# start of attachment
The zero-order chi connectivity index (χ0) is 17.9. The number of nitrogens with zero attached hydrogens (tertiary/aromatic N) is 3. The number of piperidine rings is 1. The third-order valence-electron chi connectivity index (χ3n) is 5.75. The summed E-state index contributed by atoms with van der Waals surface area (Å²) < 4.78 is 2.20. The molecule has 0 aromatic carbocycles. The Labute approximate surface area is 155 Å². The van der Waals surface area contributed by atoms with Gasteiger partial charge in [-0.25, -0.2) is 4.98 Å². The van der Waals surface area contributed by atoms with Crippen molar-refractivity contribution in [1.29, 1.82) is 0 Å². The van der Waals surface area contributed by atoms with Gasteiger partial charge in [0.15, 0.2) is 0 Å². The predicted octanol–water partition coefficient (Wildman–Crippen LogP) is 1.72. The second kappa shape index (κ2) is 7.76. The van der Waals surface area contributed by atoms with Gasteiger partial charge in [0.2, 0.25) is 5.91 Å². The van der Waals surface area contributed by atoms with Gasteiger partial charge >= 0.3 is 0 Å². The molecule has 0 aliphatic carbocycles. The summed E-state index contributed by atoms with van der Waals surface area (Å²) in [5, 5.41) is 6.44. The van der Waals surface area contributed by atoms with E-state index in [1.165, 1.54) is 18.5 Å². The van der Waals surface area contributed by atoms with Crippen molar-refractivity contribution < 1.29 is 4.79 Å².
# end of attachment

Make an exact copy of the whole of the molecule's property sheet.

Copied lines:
The zero-order chi connectivity index (χ0) is 17.9. The number of nitrogens with zero attached hydrogens (tertiary/aromatic N) is 3. The number of piperidine rings is 1. The third-order valence-electron chi connectivity index (χ3n) is 5.75. The summed E-state index contributed by atoms with van der Waals surface area (Å²) < 4.78 is 2.20. The molecule has 0 aromatic carbocycles. The Labute approximate surface area is 155 Å². The van der Waals surface area contributed by atoms with Gasteiger partial charge in [-0.25, -0.2) is 4.98 Å². The van der Waals surface area contributed by atoms with Crippen molar-refractivity contribution in [1.29, 1.82) is 0 Å². The van der Waals surface area contributed by atoms with Gasteiger partial charge in [0.15, 0.2) is 0 Å². The predicted octanol–water partition coefficient (Wildman–Crippen LogP) is 1.72. The second kappa shape index (κ2) is 7.76. The van der Waals surface area contributed by atoms with Gasteiger partial charge in [0.2, 0.25) is 5.91 Å². The van der Waals surface area contributed by atoms with Gasteiger partial charge >= 0.3 is 0 Å². The molecule has 0 aliphatic carbocycles. The summed E-state index contributed by atoms with van der Waals surface area (Å²) in [5, 5.41) is 6.44. The van der Waals surface area contributed by atoms with E-state index in [1.165, 1.54) is 18.5 Å². The van der Waals surface area contributed by atoms with Crippen molar-refractivity contribution < 1.29 is 4.79 Å².